It is very hard to sell a car without a log book. For the jewellery industry, blockchain could one day provide a digital logbook for every precious stone. The owner of a diamond ring could sell it accompanied with a blockchain-powered history of the item that provides the buyer with complete traceability regardless of its age or history. Any jewel without this logbook would be inherently less valuable.
The long-term vision for the jewellery industry is already being explored by major players; DeBeers created Tracr in May 2018 in an effort to track the diamonds they moved from mine to cutter to polisher to retailers using the Ethereum blockchain framework. IBM has also developed its blockchain solution called TrustChain, built on the hyper-ledger Fabric blockchain framework in collaboration with Richine Group Inc, a jewellery manufacturing and distribution company (owned by Berkshire Hathaway).
The challenge ahead
For global giants, the opportunities provided by blockchain are relatively easy to grasp.
But the jewellery industry is incredibly fragmented and contains tens of thousands of small artisanal players – from tiny mines to traders, brokers, polishers, wholesalers and retailers. For example, the 10 biggest jewellery chains control only 12% of the industry according to a recent report from McKinsey.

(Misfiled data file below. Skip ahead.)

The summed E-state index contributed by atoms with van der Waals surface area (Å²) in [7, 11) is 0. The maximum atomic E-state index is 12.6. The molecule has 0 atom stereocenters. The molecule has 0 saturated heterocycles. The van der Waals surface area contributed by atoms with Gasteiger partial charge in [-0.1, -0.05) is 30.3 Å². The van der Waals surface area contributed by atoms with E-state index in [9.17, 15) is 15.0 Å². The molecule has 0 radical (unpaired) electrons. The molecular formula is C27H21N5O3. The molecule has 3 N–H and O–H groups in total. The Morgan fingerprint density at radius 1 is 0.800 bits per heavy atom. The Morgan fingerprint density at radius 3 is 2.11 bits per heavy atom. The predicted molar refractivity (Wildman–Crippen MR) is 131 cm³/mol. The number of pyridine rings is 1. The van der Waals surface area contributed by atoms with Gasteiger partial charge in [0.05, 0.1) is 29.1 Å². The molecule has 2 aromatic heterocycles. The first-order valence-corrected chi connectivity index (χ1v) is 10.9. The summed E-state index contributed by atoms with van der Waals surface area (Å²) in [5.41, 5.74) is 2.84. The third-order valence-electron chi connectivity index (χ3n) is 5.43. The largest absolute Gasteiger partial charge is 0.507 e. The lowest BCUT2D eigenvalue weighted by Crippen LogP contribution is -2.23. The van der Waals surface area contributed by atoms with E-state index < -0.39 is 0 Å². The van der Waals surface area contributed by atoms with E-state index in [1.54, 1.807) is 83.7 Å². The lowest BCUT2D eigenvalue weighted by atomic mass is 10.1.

In order for blockchain to have a significant impact on the industry, systems need to be developed to allow for the technology to be easily adopted by players of every size and ultimately accessible by consumers.
The key to mass adoption by all players in the industry will lie in making sure there are no charges to join any unified system and that transaction fees are kept low. Individual companies will be responsible for updating their systems and processes and making sure they are integrated into the blockchain platform.What’s next?
As DeBeers and IBM have probably already discovered, blockchain adoption is only part of the traceability solution. In order for supply chains in this industry to share traceable data, each company along the chain needs to develop repeatable, uniform process and manage those processes with consistency.
Other luxury goods players are also beginning to understand the significance of using blockchain such as luxury brand conglomerate LVMH. In May 2019, they announced their venture into launching a blockchain for proving the authenticity of high-priced items.
The jewellery industry has far more cottage industries than sophisticated players and this will be one of their biggest challenges. But as consumers increasingly prefer to make purchases with ethical and sustainability practices at their core, the industry must be prepared to meet this consumer demand and changing the preference. And companies who can tap into this growing demand will benefit from a wealth of new opportunities.
But despite the challenges, the potential benefits of blockchain to the industry far outweigh the difficulties in driving widespread adoption. Given ever greater demands on the part of consumers for full traceability, it looks like it is a case of when rather than if the jewelry industry embraces the potential of blockchain.
About the author
Sukhi Jutla is the co-founder and COO of MarketOrders.net. MarketOrders.net is an online marketplace helping independent retail jewellers to source the products they need faster, cheaper and direct from suppliers using blockchain technology. Find out more at https://www.marketorders.net/